FIG. 3 is an enlarged fragmentary side elevational view of the grain pit cover of the present invention, looking into the opening of the sleeve mounted peripherally on the cover and adapted for allowing entrance of the auger housing.

FIG. 4 is a fragmentary sectional view of the hatch assembly associated with the cover of the present invention, taken substantially upon a plane passing along section line 4--4 on FIG. 1.

FIG. 5 is an enlarged, fragmentary, sectional view of the cover of the present invention, taken near the apex of the cover, showing details of the eye bolt for securing the cover to the ground.

FIG. 6 is a fragmentary, enlarged sectional view, taken substantially upon a plane passing along section line 6--6 on FIG. 1, showing details of a reinforcing rib of the cover of the present invention.

DESCRIPTION OF THE PREFERRED EMBODIMENT

The device of the present invention, designated generally by the numeral 10 in FIG. 1, comprises a pit cover portion 12, an auger sleeve 14, and hatch 16. Auger housing 18 is receivable within and below sleeve 14. Pit cover 10 is made up of triangular, substantially planar, segments arranged to form frusto-conical pit cover 10 as seen in FIG. 1. Although 13 such segments are illustrated, including 12 substantially identical segments 20 and one segment 23 which includes sleeve 14, it is contemplated that any number of segments arranged in the generally frusto-conical configuration taught by the present invention can be successfully employed. Segments 20, although shown as separate triangular sections joined together along marginal ridges 22 in FIG. 1, can, instead, be formed integrally in a single plate, as by molding, pressing, casting or other conventional technique well-known to those skilled in the art. Such a joint between adjacent segments is illustrated in FIG. 6. Reinforcing ribs 22 are shown in the figures on the upper surface of pit cover 10 and, although it is preferred to place reinforcement ribs 22 on the upper surface, it is also possible to situate reinforcing means on the lower surface of the cover. Each rib 22 is in the shape of an inverted V-shaped channel having fins 25, each of which is attached along the edge of adjacent segments 22.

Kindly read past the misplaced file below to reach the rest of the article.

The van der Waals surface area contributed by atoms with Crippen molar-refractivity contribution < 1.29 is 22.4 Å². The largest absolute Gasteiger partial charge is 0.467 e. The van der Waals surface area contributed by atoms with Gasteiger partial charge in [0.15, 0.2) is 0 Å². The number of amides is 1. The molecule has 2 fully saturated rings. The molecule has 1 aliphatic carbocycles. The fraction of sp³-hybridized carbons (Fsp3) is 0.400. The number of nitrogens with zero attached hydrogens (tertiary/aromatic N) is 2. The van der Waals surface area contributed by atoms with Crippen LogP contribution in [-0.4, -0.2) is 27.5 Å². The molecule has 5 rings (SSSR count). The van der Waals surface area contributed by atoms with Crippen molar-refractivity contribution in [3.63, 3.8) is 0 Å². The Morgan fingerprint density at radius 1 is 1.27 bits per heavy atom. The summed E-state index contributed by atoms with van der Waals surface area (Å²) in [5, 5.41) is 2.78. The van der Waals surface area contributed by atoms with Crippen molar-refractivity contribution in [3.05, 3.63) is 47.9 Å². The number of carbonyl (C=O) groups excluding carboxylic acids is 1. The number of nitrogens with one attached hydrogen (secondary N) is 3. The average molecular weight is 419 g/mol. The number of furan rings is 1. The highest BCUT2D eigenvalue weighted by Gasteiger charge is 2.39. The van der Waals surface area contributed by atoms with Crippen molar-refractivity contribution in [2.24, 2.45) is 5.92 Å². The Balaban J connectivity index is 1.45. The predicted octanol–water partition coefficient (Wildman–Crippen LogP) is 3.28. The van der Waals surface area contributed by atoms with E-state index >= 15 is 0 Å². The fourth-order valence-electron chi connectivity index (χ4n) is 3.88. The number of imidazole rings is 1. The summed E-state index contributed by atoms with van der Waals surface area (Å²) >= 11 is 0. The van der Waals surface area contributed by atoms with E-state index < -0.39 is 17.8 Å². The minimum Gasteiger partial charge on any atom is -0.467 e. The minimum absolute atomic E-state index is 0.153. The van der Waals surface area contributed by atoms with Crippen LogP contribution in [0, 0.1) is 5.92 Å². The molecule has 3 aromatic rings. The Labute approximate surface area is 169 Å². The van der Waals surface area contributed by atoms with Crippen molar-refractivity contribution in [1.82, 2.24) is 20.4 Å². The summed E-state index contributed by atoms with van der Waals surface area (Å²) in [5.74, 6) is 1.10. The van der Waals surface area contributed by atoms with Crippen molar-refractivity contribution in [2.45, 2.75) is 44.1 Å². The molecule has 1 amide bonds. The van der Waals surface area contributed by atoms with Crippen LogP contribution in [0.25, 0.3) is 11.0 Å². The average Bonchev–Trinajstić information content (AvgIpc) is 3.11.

Sleeve 14 fits over auger housing 18, which also supports auger motor 24. Sleeve 14 comprises a roof portion 26, lateral walls 28, and wings 30. As is best seen in FIGS. 2 and 3, the position of auger housing 18 can be adjusted within sleeve 14 to permit movement of auger tip 32 to a desired location within pit 34 beneath pit cover 10. Such movement of auger housing 18 and tip 32 permits control of deposition of grain 36 within pit 34, or removal of grain 36 from the supply therein. Pit cover 10 includes a periphery 38 which rests upon surface 40, which can be a concrete slab 42, or, alternatively, can be the ground surface. Preferably, however, pit 34 is lined with a suitable material to prevent ground moisture, insect pests, and the like, from coming into contact with grain 36. Such liner means, not shown in the drawings, can include any conventional liner, such as concrete walls, brick, blocks, or the like.